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Islay, Robolls Hill

Building (Period Unassigned), Lead Mine(S) (Period Unassigned)

Site Name Islay, Robolls Hill

Classification Building (Period Unassigned), Lead Mine(S) (Period Unassigned)

Alternative Name(s) Freeport

Canmore ID 37692

Site Number NR36NE 21

NGR NR 388 671

Datum OSGB36 - NGR

Permalink http://canmore.org.uk/site/37692

Ordnance Survey licence number 100057073. All rights reserved.
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Administrative Areas

  • Council Argyll And Bute
  • Parish Killarow And Kilmeny
  • Former Region Strathclyde
  • Former District Argyll And Bute
  • Former County Argyll

Archaeology Notes

NR36NE 21 388 671.

See also NR36NE 37. For (mining) village of Ballygrant (NR 395 662),

see NR36NE 47.

(NR 3881 6714 and NR 3891 6713) Shaft (NAT) (disused) (twice).

OS 1:10,000 map, 1981.

Butt notes that the lead mines at Freeport on Islay date from the 17th century. He also notes that miners, working the adjoining lead mines, lived at Ballygrant (NR 395 662). (The name "Freeport" is not published on OS 6" but in the vicinity of Ballygrant. "Old Shafts" and "Old Lead Mines" are shown at NR 371 663 and NR 388 671 others are described on NR46NW 19).

J Butt 1967.

There are drift-mine entrances at NR 3883 6713 and NR 3714 6639, the latter overlaid with dumped rubbish. They are approached through banked-up cuttings.

Surveyed at 1:10 000.

Visited by OS (JM) 8 June 1978.

Traces of former lead-workings on Islay are distributed over a wide area which extends from Balulive in the N to Loch Bharradail in the S, and they are associated with groups of Dalradian limestone.

Many of the old workings may be of medieval origin, and in 1549 Donald Monro referred to the occurrence of 'mekle leid ovir (much lead ore) in Moychaolis'. An abortive attempt was made to realise some of the value of the lead deposits in 1619, and from about 1680 onwards the workings were intermittently exploited by a succession of lessees, most notably during the third quarter of the 18th century and again after 1862. Mining operations ceased in about 1880 and much of the plant and machinery was sold after the termination of the final lease in 1904. Detailed reports compiled in 1770 gave a comparatively favourable account of the physical condition and potential capacity of the mines, the expense of working them and the quality of the lead itself. The reports provide some indication of the amount and value of the lead extracted, but the only available annual set of figures on output relate to the last active phase at Mulreesh (NR46NW 7) between 1862 and 1880; during that nineteen-year period a total of 1,919 tons of ore produced 1,426 tons of lead and 18,424 ounces of silver.

Monro 1884; RCAHMS 1984a

The field remains and historical evidence that are noted by the OS and RCAHMS cannot be unequivocally equated with the historically-attested mining at 'Freeport'. The drift-mine entrances at NR 3883 6713 and NR 3714 6639 fall within the areas of the Robolls Hill (NR36NE 21) and Ballimartin (NR36NE 34) mines respectively.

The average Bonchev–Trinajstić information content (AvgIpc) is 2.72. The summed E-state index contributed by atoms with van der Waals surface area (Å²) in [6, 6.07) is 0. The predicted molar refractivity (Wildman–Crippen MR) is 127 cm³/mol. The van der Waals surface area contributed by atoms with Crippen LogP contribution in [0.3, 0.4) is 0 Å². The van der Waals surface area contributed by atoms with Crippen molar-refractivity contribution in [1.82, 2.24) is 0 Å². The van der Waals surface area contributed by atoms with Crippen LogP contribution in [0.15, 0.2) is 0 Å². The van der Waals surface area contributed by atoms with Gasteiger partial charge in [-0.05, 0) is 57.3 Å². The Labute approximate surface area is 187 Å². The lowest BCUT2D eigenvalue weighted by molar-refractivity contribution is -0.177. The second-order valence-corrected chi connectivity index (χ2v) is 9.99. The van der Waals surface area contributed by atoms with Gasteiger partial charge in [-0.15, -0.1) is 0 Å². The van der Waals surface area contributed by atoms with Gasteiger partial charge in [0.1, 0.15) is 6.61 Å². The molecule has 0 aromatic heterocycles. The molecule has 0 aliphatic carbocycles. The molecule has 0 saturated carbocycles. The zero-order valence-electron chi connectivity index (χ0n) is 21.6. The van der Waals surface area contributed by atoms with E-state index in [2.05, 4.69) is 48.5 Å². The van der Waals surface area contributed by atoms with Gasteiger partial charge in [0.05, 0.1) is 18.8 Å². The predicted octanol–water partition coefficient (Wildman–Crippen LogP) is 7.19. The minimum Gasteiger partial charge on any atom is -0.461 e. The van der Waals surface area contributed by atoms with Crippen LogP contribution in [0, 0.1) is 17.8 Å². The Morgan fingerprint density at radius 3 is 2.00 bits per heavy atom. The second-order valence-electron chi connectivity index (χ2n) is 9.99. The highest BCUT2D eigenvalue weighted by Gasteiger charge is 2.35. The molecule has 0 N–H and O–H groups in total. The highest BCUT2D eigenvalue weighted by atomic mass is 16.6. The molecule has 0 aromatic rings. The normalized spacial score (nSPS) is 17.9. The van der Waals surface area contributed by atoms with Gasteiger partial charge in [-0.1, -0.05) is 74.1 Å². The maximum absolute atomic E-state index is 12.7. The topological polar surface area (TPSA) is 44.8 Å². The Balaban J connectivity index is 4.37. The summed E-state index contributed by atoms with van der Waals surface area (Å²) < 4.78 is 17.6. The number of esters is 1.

Information from NMRS (RJCM) 31 August 1994.

The remains of Robolls Mine are situated on the W flank of Robolls Hill, overlooking the islet of Eilean Mhuireill in Loch Finlaggan. The remains comprise a drift mine, at least one shaft, an extensive area of linear opencast extraction, spoil dumps, subsidence pits, and one associated building, possibly a smithy.

The entrance to the drift mine is indicated by a long trench, cut into the hillside, with a lip of spoil to either side (NR 3883 6714). The rock-cut roof of the mine is still visible, but the entrance is now full of water. The spoil removed from the mine was dumped at the NW end of the trench, but has been levelled to provide a turning point for the modern track.

To the SE, above the modern track, there are a series of linear opencast quarries where the veins of lead have been exposed on the surface. Some appear to be no more than trial trenches, but others form much deeper linear scars, and, midway along one, there is what appears to be a shaft (NR 3894 6716). The mining remains all lie within a field-system of dykes enclosing plots of rig-and-furrow cultivation, and, although some of the workings appear to cut across the cultivation remains, at least one of the dykes crosses over an extraction trench and is clearly of a later date (See NR36NE 70).

Lying some 30m above the modern track, on the line of a cross-dyke to the W of the opencast workings, there are the remains of a two-compartment rectangular building measuring 8.7m from NW to SE by 3m transversely within ruinous stone walls. This building overlies the cross-dyke, from which much of its building stone has probably been derived.

Of the workings, only the drift mine is depicted on the 1st ed of the OS 6-inch map, where it is identified as a lead mine. The building is annotated as a smithy on the first edition of the OS 6-inch map (Island of Islay, Argyllshire, Sheet cxcviii, 1882).

Visited by RCAHMS (ARW/SPH) 8 September 1993.

R M Callender and J Macaulay 1984.

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